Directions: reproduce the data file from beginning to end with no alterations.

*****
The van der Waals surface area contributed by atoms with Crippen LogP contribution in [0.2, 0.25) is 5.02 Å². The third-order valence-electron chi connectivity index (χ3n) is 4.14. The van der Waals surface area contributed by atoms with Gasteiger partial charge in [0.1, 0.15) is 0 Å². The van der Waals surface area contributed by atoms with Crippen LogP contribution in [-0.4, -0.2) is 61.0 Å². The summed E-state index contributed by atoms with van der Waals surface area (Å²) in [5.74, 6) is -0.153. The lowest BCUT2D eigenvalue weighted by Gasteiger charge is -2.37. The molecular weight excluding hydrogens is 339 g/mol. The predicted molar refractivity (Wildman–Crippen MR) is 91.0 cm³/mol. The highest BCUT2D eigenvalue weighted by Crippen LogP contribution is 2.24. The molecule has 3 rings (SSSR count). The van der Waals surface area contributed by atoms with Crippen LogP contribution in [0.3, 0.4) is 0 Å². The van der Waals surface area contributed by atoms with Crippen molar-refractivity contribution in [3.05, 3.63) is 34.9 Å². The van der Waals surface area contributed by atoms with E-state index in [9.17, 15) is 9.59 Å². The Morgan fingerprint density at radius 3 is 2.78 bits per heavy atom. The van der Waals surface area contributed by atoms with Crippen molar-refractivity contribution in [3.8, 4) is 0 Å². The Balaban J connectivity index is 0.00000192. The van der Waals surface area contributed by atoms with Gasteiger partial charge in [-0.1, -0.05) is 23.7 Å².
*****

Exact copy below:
The van der Waals surface area contributed by atoms with Crippen LogP contribution in [0.2, 0.25) is 5.02 Å². The third-order valence-electron chi connectivity index (χ3n) is 4.14. The van der Waals surface area contributed by atoms with Gasteiger partial charge in [0.1, 0.15) is 0 Å². The van der Waals surface area contributed by atoms with Crippen LogP contribution in [-0.4, -0.2) is 61.0 Å². The summed E-state index contributed by atoms with van der Waals surface area (Å²) in [5.74, 6) is -0.153. The lowest BCUT2D eigenvalue weighted by Gasteiger charge is -2.37. The molecular weight excluding hydrogens is 339 g/mol. The predicted molar refractivity (Wildman–Crippen MR) is 91.0 cm³/mol. The highest BCUT2D eigenvalue weighted by Crippen LogP contribution is 2.24. The molecule has 3 rings (SSSR count). The van der Waals surface area contributed by atoms with Crippen LogP contribution in [0.3, 0.4) is 0 Å². The van der Waals surface area contributed by atoms with Crippen molar-refractivity contribution in [3.05, 3.63) is 34.9 Å². The van der Waals surface area contributed by atoms with E-state index in [9.17, 15) is 9.59 Å². The Morgan fingerprint density at radius 3 is 2.78 bits per heavy atom. The van der Waals surface area contributed by atoms with Crippen molar-refractivity contribution in [3.8, 4) is 0 Å². The Balaban J connectivity index is 0.00000192. The van der Waals surface area contributed by atoms with Gasteiger partial charge in [-0.1, -0.05) is 23.7 Å².